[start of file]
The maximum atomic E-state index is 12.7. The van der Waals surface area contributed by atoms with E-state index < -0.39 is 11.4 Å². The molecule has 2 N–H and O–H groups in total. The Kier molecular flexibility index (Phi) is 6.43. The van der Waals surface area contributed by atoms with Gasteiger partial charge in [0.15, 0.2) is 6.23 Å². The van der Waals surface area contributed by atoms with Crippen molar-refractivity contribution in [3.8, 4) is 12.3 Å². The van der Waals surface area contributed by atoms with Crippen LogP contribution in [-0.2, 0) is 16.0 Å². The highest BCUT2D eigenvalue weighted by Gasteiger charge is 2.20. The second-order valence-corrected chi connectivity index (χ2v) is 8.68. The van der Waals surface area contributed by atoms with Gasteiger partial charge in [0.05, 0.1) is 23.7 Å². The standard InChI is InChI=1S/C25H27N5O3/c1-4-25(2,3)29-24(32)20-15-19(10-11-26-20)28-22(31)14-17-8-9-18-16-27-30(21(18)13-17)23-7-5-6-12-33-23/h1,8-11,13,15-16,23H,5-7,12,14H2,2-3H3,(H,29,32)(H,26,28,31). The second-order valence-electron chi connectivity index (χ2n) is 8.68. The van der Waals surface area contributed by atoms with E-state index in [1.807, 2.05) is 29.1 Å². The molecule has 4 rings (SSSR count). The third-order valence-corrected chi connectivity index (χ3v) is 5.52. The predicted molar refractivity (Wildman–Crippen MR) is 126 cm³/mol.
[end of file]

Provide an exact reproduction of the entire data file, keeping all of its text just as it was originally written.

The maximum atomic E-state index is 12.7. The van der Waals surface area contributed by atoms with E-state index < -0.39 is 11.4 Å². The molecule has 2 N–H and O–H groups in total. The Kier molecular flexibility index (Phi) is 6.43. The van der Waals surface area contributed by atoms with Gasteiger partial charge in [0.15, 0.2) is 6.23 Å². The van der Waals surface area contributed by atoms with Crippen molar-refractivity contribution in [3.8, 4) is 12.3 Å². The van der Waals surface area contributed by atoms with Crippen LogP contribution in [-0.2, 0) is 16.0 Å². The highest BCUT2D eigenvalue weighted by Gasteiger charge is 2.20. The second-order valence-corrected chi connectivity index (χ2v) is 8.68. The van der Waals surface area contributed by atoms with Gasteiger partial charge in [0.05, 0.1) is 23.7 Å². The standard InChI is InChI=1S/C25H27N5O3/c1-4-25(2,3)29-24(32)20-15-19(10-11-26-20)28-22(31)14-17-8-9-18-16-27-30(21(18)13-17)23-7-5-6-12-33-23/h1,8-11,13,15-16,23H,5-7,12,14H2,2-3H3,(H,29,32)(H,26,28,31). The second-order valence-electron chi connectivity index (χ2n) is 8.68. The van der Waals surface area contributed by atoms with E-state index in [1.807, 2.05) is 29.1 Å². The molecule has 4 rings (SSSR count). The third-order valence-corrected chi connectivity index (χ3v) is 5.52. The predicted molar refractivity (Wildman–Crippen MR) is 126 cm³/mol.